Welcome to our new PUSH section called Do What You Love, Love What You Do, where we have a number of interviews with people who do just that. They'll discuss how they got there and what they love so much about their jobs.
First up is film and animation director, Gemma Yin Taylor...
Tell us about yourself…
I am a freelance film and animation director based in London, creating a range of unique content across fashion, beauty and music. My illustrative approach to traditional video practices gives the work a vibrant style which bridges the gap between a handmade and digital aesthetic. Influences include early experimental stop-frame animation, homemade posters/zines and collage art.
I completed my BA in illustration & animation at Kingston University in 2009. After doing a few freelance jobs, I got a permanent position at Tank where I cut my teeth as head of video for the Magazine platform as well as their in-house creative agency. I have been freelancing ever since leaving in 2014. I have worked for a range of clients including - Revlon, ASOS, Karen Millen, Elle, Nicholas Kirkwood, Charlotte Olympia, Red Valentino (fashion & beauty), and Warner Music, Universal Music, Sony Music on videos for artists including Sigrid, Paul Weller, Django Django and Little Mix.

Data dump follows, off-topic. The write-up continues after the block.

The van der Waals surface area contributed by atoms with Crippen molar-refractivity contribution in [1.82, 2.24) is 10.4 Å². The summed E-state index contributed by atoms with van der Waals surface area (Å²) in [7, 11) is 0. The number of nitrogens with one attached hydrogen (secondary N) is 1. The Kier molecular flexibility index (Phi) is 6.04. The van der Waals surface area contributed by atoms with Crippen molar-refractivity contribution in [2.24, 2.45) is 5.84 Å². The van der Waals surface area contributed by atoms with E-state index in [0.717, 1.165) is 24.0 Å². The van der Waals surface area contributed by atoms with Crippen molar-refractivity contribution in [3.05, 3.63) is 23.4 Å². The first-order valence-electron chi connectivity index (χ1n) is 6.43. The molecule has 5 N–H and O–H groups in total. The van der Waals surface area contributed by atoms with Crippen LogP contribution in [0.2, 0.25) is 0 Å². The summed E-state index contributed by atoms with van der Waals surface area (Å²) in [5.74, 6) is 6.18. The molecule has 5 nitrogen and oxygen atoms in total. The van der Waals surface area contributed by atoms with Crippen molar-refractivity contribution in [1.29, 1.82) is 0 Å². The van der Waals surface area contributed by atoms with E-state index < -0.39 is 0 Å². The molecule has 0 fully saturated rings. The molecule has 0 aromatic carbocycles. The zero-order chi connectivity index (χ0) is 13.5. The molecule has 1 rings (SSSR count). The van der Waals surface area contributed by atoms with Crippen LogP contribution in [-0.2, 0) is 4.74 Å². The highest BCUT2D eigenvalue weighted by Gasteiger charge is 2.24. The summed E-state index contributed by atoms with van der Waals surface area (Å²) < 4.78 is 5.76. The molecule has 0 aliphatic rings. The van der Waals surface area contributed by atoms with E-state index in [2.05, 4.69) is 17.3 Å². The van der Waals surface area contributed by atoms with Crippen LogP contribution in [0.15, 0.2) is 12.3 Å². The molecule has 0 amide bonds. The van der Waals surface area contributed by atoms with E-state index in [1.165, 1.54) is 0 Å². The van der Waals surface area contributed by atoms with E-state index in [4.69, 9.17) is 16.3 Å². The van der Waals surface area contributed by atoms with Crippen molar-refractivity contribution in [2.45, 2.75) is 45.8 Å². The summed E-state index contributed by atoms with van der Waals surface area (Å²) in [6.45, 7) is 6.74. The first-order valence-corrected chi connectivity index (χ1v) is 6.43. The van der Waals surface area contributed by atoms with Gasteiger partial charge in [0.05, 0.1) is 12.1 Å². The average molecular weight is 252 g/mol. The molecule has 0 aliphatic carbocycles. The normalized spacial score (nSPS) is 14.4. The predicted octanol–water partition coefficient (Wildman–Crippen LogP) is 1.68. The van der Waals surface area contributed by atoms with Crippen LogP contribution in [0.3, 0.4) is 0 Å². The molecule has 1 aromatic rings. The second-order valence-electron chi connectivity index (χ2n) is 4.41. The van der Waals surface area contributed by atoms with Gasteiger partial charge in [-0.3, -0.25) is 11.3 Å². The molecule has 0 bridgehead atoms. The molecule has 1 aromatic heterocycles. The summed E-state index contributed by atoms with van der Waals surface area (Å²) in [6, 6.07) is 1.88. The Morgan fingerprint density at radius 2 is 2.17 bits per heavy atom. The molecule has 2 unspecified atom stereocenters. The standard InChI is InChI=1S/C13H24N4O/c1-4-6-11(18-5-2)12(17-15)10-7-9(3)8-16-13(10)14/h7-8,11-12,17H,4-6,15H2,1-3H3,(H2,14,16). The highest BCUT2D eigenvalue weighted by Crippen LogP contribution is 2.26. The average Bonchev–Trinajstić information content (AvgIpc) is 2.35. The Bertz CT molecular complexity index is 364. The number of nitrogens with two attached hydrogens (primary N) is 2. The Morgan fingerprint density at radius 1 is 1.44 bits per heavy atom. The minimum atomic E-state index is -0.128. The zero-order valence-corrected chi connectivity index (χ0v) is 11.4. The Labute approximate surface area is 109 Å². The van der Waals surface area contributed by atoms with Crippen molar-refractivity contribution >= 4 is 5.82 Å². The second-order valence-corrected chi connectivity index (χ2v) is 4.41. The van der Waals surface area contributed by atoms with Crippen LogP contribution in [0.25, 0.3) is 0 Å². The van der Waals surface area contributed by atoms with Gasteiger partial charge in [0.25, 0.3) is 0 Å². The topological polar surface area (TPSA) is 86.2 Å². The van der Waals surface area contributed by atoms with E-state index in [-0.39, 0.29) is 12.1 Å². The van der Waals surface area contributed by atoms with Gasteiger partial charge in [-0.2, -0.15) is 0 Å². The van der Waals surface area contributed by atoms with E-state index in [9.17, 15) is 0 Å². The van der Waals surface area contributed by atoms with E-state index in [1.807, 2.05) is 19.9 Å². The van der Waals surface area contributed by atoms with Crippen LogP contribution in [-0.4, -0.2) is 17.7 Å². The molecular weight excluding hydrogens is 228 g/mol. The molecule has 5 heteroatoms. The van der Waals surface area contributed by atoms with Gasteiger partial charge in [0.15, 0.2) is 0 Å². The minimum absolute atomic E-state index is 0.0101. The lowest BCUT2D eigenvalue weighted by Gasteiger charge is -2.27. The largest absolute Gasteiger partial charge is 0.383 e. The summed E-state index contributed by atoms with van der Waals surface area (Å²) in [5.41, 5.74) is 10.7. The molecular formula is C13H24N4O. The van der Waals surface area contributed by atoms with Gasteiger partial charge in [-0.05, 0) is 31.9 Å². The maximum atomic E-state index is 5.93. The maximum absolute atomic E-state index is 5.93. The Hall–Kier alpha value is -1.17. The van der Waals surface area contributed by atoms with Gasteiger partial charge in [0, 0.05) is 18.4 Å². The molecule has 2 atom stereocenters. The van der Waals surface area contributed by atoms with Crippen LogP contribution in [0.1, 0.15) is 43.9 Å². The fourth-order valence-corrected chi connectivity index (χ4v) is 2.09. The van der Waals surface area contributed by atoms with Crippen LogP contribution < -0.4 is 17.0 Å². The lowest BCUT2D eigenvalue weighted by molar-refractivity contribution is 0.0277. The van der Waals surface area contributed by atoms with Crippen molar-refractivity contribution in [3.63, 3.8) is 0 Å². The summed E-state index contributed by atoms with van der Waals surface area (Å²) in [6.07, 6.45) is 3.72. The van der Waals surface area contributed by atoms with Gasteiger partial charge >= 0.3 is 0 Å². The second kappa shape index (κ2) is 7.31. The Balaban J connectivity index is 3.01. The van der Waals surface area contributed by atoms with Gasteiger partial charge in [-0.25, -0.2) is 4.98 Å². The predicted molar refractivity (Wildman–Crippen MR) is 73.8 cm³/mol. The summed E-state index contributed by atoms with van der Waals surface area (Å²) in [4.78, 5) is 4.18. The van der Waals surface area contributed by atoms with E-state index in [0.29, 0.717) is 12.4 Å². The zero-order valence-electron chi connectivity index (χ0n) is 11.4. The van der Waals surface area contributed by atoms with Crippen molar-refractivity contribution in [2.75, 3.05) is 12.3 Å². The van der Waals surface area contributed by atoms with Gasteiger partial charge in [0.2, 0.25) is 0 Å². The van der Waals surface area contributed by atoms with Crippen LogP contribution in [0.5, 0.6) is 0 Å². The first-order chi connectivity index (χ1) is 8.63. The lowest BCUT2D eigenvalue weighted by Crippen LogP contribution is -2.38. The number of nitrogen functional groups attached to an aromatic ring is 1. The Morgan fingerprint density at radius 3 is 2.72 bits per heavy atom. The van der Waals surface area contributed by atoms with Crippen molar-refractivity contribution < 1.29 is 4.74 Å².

We talk a lot at push about how to discover what you are passionate about, and how to build the right set of knowledge, skills, attitudes, behaviours, and social capital to pursue a job they can truly love. Did you always know you wanted to have a career in animation?
No, I didn’t come to animation specifically until I was on my 1 year art foundation course after college. I was always creative growing up, but didn’t know how to translate that into a career until I was given that opportunity to try out a range of creative disciplines side by side (fine art, textiles, print-making, sculpture, graphic design, new media/animation).
What were the signs growing up that you may pursue a course in digital illustration & animation?